Tuesday, June 24, 2014

Mulan's Identity

         Mulan's Identity

A Rachel L'Antigua Critique

  It has long been disputed that children’s films carry many messages; most of which are absorbed consciously by adults and subconsciously by children. Most children’s films carry cliché messages of responsibility, selflessness, independence, and respect. While many parents criticize the seemingly overt messages presented to their children, it would be difficult to find a children’s film that has harmful messages. In fact, many children learn values and norms from animated films. According to an article titled, Subliminal Messages in Disney Movies, “Disney movies send a lot of positive messages to children and teach them lessons about honesty, good, and helping others. They also fulfill some stereotypes and send subliminal message that can affect the ideas children form and grow up with”. I know that my childhood was filled with Disney movies from which I learned a great deal. One film that impacted me greatly as a child is Mulan. I would like to use the film, Mulan, as my example of how producers of children’s movies can use messaging in a helpful way.
            While Mulan has several underlying themes, the one that I would like to focus most greatly on is identity. The first time the audience sees Mulan she is racing around her house to get ready for a meeting with the town’s matchmaker. Mulan’s father, mother, and grandmother all make it very clear that their expectations are for Mulan to find a suitable husband and to be a good wife. These stereotypes enforced upon Mulan by her family are because of the “traditions, institutions, arts, myths, and beliefs that are characteristic of a given community or population” (Understanding Movies, 418). The theme of identity is obvious as Mulan is struggling to reconcile who she is with whom her family and society want her to be. The film continues to address the theme of identity as Mulan refuses to allow her father to go war and instead masks her identity as a woman by disguising herself as a man. While Mulan is disguised as a man she is able to fulfill many of her goals; she is able to speak her mind and have the rights of the males in her society. As the story unfolds and Mulan ends up saving all of China, she also comes to understand who she is as a person. She comes to realize that she does not have to be who society tells her to be and that it is okay to be different. In fact, she is rewarded and her country is saved because she decides to be different. This overall theme of Identity shows young viewers that they should not conform to whom society tells them to be. Although some critics could argue that Mulan promotes rebelliousness, the themes of respect and love for family run deep within the film as well. Girls, in particular, are shown that they can fight the gender bias within society and that they can perform and even outdo their male counterparts. Indeed, Mulan has and will continue to inspire young viewers for generations to come.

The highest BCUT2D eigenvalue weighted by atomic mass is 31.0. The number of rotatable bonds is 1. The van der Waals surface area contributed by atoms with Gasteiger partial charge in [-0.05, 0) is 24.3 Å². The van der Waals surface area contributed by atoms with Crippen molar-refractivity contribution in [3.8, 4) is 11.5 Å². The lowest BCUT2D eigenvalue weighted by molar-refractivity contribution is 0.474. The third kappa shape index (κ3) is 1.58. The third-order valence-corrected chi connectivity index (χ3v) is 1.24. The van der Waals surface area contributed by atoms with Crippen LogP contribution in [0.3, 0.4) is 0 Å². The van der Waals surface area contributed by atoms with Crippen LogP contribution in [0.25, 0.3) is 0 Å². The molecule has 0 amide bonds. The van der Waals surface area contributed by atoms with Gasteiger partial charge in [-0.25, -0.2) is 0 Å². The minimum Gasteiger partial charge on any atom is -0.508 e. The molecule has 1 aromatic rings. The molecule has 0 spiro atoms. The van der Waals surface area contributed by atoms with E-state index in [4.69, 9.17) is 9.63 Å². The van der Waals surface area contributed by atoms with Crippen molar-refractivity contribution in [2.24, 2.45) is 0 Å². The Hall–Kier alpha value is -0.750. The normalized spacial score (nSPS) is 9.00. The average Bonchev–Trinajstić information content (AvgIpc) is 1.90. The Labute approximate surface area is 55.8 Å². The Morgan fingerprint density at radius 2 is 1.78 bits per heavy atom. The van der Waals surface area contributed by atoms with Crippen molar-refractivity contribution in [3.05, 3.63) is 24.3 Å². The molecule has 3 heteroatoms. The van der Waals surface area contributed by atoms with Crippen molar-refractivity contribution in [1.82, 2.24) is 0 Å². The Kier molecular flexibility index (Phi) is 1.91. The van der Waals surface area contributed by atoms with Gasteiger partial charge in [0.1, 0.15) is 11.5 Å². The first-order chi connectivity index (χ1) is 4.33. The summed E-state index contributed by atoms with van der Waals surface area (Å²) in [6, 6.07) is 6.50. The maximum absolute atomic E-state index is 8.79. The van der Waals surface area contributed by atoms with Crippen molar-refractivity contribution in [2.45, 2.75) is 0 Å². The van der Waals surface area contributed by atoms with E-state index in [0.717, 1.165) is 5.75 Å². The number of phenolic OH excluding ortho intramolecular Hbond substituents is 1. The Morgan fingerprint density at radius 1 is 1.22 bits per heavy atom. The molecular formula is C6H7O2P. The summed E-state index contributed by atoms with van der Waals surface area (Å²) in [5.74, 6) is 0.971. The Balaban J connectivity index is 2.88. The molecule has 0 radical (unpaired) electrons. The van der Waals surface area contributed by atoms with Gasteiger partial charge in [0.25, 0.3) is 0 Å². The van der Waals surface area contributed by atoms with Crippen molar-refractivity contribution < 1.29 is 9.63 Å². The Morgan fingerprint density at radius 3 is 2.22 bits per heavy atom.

As you might have guessed, I rank Mulan with a three out of three for use of messages. Not only were the messages helpful and empowering, but they were also done in a way that made the film enjoyable for all ages. 

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